(The 9th annual DOC NYC ran November 8-15 in New York City. Lead Critic Chris Reed was there so stay tuned for his review and interviews. Like what you see here on Hammer to Nail? Why not pay just $1.00 per month to help keep us going?)
Elliptical, beautiful and narratively unconventional, Hale County This Morning, This Evening rewards the viewer with images and passages of incomparable power. Set in Alabama among middle- and lower-income African American communities, this experimental documentary weaves scenes shot over a number of years into a gently undulating tapestry of time and place, the full pattern of which emerges only once the film is done. Seemingly fleeting moments – of families, children playing, stars, thunderstorms, street lights, deer, and more – resonate long after they have faded to black, reminding us of the simultaneous resilience and transience of existence. A stunning example of cinematic metaphysics, it is a remarkable debut for director RaMell Ross.
Ross moved to Alabama in 2009, soon thereafter embarking on a multi-year project photographing two primary characters, Daniel Collins and Quincy Bryant, men initially in their late teens, and the families, friends and neighborhoods around them. Intimately embedded with his subjects, Ross remains hidden, throughout, though he adds a directorial point of view with occasional title cards, most of which ask philosophical questions such as “What is the orbit of dreaming?,” “How do we frame someone?” and “Where does time reside?” Indeed, these queries are the very essence of filmmaking, and Ross thereby challenges us to revisit our assumptions about the structure of story.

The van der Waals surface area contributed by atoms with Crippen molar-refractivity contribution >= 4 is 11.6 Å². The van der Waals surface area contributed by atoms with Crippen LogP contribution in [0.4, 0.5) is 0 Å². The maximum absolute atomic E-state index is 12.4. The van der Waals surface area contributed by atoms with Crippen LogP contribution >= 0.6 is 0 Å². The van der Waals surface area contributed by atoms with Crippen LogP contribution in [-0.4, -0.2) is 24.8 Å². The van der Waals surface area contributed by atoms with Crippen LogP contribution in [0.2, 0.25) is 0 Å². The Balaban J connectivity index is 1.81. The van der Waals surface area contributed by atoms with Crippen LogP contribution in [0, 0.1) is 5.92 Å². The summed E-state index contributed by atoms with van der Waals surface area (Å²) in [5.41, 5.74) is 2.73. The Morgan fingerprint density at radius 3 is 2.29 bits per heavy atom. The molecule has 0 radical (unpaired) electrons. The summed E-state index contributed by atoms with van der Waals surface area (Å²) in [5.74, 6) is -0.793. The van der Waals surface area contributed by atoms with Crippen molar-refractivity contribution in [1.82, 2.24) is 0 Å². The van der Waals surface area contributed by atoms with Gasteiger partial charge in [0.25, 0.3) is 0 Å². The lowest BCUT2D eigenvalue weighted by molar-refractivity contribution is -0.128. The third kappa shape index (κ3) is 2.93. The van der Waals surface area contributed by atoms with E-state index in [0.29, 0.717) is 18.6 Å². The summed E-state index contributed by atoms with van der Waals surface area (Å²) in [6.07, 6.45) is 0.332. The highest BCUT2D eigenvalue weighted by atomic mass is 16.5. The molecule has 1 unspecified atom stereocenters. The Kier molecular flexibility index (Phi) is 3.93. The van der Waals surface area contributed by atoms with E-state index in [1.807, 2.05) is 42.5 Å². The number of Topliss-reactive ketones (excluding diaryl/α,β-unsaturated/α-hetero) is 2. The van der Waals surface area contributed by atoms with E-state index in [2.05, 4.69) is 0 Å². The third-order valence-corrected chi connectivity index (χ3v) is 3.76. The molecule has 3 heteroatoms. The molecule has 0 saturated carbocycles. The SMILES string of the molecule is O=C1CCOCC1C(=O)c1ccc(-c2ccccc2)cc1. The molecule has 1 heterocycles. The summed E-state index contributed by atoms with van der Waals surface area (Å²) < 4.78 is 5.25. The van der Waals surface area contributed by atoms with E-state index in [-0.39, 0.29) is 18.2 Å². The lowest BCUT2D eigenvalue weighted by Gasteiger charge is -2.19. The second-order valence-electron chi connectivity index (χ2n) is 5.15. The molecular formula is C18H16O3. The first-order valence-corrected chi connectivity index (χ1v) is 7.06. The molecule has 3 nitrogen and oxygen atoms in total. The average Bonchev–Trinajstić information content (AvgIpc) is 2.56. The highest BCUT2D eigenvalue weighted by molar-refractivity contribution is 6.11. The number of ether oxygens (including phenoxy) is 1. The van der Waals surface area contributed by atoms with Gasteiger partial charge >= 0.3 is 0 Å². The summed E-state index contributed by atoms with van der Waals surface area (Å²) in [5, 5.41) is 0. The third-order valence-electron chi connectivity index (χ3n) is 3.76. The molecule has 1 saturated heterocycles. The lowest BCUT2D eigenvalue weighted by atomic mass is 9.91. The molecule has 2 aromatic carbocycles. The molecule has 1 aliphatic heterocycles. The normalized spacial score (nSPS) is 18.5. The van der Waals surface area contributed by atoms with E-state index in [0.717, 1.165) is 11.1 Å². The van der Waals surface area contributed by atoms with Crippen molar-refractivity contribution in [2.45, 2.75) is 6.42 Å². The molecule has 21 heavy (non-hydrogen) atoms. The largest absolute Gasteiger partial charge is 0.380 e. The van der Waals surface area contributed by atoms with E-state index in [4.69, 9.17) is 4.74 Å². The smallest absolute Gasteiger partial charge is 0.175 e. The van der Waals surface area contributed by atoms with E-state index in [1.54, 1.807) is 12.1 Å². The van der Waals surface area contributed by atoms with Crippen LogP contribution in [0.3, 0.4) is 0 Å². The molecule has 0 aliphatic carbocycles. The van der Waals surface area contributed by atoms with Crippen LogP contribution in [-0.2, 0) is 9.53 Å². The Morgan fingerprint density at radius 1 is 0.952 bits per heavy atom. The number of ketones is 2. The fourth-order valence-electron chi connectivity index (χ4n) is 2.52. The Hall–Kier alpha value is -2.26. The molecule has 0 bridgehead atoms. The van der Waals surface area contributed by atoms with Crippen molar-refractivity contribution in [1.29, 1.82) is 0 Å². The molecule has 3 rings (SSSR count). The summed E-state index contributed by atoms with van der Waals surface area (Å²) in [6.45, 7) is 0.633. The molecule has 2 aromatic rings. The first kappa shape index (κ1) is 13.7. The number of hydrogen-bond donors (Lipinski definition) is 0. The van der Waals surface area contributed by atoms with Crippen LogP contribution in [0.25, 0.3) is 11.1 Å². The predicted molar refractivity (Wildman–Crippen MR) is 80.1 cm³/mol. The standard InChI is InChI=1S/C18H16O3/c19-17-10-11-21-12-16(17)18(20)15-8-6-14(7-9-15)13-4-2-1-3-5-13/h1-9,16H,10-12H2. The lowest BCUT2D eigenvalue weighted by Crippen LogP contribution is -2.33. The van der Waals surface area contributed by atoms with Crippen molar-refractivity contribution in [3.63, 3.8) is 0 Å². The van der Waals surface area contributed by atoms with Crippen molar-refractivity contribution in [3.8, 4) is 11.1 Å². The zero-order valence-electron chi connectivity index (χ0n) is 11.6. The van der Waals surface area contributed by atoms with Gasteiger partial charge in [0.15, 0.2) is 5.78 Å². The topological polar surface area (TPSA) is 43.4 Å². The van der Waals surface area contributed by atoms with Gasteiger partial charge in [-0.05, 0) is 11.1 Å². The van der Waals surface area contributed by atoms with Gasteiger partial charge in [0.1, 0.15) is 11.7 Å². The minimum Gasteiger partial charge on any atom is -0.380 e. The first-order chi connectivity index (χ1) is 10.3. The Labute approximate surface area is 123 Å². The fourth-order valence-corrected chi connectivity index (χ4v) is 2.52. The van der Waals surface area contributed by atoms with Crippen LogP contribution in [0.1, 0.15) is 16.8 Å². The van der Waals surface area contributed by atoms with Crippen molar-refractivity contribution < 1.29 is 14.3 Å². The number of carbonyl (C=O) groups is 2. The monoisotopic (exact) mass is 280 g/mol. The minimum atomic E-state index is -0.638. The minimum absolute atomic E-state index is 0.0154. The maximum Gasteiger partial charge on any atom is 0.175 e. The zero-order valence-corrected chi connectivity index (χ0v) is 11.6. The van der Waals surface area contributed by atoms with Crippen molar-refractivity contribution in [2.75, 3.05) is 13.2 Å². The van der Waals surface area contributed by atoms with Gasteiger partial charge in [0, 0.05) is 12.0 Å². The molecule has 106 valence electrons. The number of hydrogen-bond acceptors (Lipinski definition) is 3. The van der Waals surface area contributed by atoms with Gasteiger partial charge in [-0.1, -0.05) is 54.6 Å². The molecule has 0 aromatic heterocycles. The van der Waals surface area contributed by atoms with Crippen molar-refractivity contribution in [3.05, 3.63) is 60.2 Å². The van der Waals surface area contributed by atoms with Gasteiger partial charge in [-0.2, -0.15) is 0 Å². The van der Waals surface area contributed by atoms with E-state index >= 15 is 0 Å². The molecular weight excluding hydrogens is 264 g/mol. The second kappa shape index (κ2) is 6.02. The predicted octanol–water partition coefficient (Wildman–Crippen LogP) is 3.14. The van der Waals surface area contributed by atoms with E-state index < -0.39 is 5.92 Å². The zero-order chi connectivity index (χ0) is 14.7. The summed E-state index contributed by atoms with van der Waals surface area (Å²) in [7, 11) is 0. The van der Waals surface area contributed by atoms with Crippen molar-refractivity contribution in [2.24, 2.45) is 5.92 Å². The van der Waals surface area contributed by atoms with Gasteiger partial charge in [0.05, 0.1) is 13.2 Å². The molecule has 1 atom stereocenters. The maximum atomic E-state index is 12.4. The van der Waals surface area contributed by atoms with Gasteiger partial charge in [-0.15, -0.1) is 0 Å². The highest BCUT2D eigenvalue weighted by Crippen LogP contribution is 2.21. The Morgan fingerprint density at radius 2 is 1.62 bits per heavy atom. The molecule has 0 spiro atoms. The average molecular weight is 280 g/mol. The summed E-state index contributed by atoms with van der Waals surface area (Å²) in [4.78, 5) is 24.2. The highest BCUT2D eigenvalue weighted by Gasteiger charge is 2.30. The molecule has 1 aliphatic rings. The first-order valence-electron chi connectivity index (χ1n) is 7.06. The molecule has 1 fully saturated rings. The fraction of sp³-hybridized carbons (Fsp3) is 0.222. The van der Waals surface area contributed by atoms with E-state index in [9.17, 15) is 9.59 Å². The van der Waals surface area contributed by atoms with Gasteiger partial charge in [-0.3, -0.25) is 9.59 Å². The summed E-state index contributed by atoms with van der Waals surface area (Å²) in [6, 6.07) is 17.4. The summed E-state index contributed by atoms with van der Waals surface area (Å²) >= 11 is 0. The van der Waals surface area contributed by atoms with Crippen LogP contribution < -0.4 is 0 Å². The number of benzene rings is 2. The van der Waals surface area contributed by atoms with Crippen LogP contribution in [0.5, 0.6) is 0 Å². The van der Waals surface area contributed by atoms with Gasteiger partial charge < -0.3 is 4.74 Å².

Daniel goes to nearby Selma University, where he plays basketball, while Quincy stays home and starts a family of his own. Their respective trajectories take them on diverging journeys, though both remain tied to their roots, their parallel universes running in tandem through Ross’ careful editing choices. I love the pace of the cross-cutting, with Ross crafting montages of long-held, hypnotic sequences that he occasionally interrupts with sudden bursts of shorter shots. From a scene of Quincy’s son Kyrie running with joy back and forth through the house or an extended take of Daniel and his teammates hanging out in the locker room, we shift to lyrical moments of the night sky or, my favorite visual, the moon and sun superimposed. Where does time reside? Within the forward motion of the moving image.
All the while, slowly and stealthily, Ross builds a framework from which he examines race and social class, and their connection, in the America of today. Hale County, Alabama, is both its own unique location and a metaphor for the country at large. Ross briefly breaks his otherwise purely observational style at one point to juxtapose shots of early-20th-century African American actor Bert Williams, performing in blackface, with modern-day shots of an old slave plantation, reminding us of the complicated, not-so-distant past that informs the present. Nothing much happens here, it seems at first, and yet everything does: life, death and the search for meaning. How do we frame someone? Exactly as does RaMell Ross.
– Christopher Llewellyn Reed (@ChrisReedFilm)
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